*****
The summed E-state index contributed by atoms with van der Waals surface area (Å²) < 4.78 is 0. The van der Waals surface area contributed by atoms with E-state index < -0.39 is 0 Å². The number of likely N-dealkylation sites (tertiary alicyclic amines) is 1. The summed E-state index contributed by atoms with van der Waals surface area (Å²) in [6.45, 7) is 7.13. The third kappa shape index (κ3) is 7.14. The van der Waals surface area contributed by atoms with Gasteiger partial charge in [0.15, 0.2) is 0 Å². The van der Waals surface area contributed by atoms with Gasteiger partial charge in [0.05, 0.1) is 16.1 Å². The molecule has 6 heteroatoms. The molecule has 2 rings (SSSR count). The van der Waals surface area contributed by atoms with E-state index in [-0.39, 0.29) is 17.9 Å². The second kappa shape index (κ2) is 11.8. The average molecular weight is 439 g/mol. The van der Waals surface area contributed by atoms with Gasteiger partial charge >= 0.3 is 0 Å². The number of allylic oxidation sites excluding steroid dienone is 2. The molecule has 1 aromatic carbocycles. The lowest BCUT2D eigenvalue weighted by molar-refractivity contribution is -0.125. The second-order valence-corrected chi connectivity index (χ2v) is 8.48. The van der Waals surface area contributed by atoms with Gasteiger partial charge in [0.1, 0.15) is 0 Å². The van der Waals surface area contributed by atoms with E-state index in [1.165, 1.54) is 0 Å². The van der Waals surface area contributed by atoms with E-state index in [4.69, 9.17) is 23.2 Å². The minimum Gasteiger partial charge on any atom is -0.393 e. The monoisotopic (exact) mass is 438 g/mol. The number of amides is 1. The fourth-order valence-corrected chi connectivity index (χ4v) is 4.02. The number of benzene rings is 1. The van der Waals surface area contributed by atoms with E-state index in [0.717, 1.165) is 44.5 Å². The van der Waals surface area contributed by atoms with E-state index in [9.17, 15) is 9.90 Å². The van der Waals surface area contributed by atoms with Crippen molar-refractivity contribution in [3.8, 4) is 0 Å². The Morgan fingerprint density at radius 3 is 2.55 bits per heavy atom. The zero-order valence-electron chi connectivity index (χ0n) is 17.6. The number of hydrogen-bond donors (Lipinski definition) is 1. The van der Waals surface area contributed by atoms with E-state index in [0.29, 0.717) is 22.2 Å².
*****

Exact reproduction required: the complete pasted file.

The summed E-state index contributed by atoms with van der Waals surface area (Å²) < 4.78 is 0. The van der Waals surface area contributed by atoms with E-state index < -0.39 is 0 Å². The number of likely N-dealkylation sites (tertiary alicyclic amines) is 1. The summed E-state index contributed by atoms with van der Waals surface area (Å²) in [6.45, 7) is 7.13. The third kappa shape index (κ3) is 7.14. The van der Waals surface area contributed by atoms with Gasteiger partial charge in [0.15, 0.2) is 0 Å². The van der Waals surface area contributed by atoms with Gasteiger partial charge in [0.05, 0.1) is 16.1 Å². The molecule has 6 heteroatoms. The molecule has 2 rings (SSSR count). The van der Waals surface area contributed by atoms with E-state index in [-0.39, 0.29) is 17.9 Å². The second kappa shape index (κ2) is 11.8. The average molecular weight is 439 g/mol. The van der Waals surface area contributed by atoms with Gasteiger partial charge >= 0.3 is 0 Å². The number of allylic oxidation sites excluding steroid dienone is 2. The molecule has 1 aromatic carbocycles. The lowest BCUT2D eigenvalue weighted by molar-refractivity contribution is -0.125. The second-order valence-corrected chi connectivity index (χ2v) is 8.48. The van der Waals surface area contributed by atoms with Gasteiger partial charge in [0.1, 0.15) is 0 Å². The van der Waals surface area contributed by atoms with E-state index in [1.165, 1.54) is 0 Å². The van der Waals surface area contributed by atoms with E-state index in [4.69, 9.17) is 23.2 Å². The minimum Gasteiger partial charge on any atom is -0.393 e. The monoisotopic (exact) mass is 438 g/mol. The number of amides is 1. The fourth-order valence-corrected chi connectivity index (χ4v) is 4.02. The number of benzene rings is 1. The van der Waals surface area contributed by atoms with E-state index in [0.717, 1.165) is 44.5 Å². The van der Waals surface area contributed by atoms with E-state index in [9.17, 15) is 9.90 Å². The van der Waals surface area contributed by atoms with Crippen molar-refractivity contribution in [3.8, 4) is 0 Å². The Morgan fingerprint density at radius 3 is 2.55 bits per heavy atom. The zero-order valence-electron chi connectivity index (χ0n) is 17.6. The number of hydrogen-bond donors (Lipinski definition) is 1. The van der Waals surface area contributed by atoms with E-state index in [0.29, 0.717) is 22.2 Å².